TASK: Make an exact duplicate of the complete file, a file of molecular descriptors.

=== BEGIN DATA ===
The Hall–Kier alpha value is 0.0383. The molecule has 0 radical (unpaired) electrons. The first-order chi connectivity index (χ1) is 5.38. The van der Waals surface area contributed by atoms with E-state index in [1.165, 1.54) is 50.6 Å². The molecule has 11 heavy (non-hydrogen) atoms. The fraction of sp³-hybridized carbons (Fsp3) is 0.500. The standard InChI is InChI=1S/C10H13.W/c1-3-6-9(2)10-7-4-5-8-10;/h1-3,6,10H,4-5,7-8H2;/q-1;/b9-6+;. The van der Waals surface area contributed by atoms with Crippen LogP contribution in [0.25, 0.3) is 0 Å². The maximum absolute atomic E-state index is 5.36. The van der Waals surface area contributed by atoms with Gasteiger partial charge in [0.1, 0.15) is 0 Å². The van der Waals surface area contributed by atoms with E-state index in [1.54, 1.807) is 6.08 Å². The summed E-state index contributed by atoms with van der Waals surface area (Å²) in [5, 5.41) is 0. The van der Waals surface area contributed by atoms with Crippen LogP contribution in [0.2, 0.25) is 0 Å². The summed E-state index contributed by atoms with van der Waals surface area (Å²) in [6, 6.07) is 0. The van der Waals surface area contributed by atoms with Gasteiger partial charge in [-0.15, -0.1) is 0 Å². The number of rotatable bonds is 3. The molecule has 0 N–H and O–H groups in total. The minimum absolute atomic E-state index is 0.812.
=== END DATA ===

The Hall–Kier alpha value is 0.0383. The molecule has 0 radical (unpaired) electrons. The first-order chi connectivity index (χ1) is 5.38. The van der Waals surface area contributed by atoms with E-state index in [1.165, 1.54) is 50.6 Å². The molecule has 11 heavy (non-hydrogen) atoms. The fraction of sp³-hybridized carbons (Fsp3) is 0.500. The standard InChI is InChI=1S/C10H13.W/c1-3-6-9(2)10-7-4-5-8-10;/h1-3,6,10H,4-5,7-8H2;/q-1;/b9-6+;. The van der Waals surface area contributed by atoms with Crippen LogP contribution in [0.25, 0.3) is 0 Å². The maximum absolute atomic E-state index is 5.36. The van der Waals surface area contributed by atoms with Gasteiger partial charge in [0.1, 0.15) is 0 Å². The van der Waals surface area contributed by atoms with E-state index in [1.54, 1.807) is 6.08 Å². The summed E-state index contributed by atoms with van der Waals surface area (Å²) in [5, 5.41) is 0. The van der Waals surface area contributed by atoms with Crippen LogP contribution in [0.2, 0.25) is 0 Å². The summed E-state index contributed by atoms with van der Waals surface area (Å²) in [6, 6.07) is 0. The van der Waals surface area contributed by atoms with Gasteiger partial charge in [-0.15, -0.1) is 0 Å². The number of rotatable bonds is 3. The molecule has 0 N–H and O–H groups in total. The minimum absolute atomic E-state index is 0.812.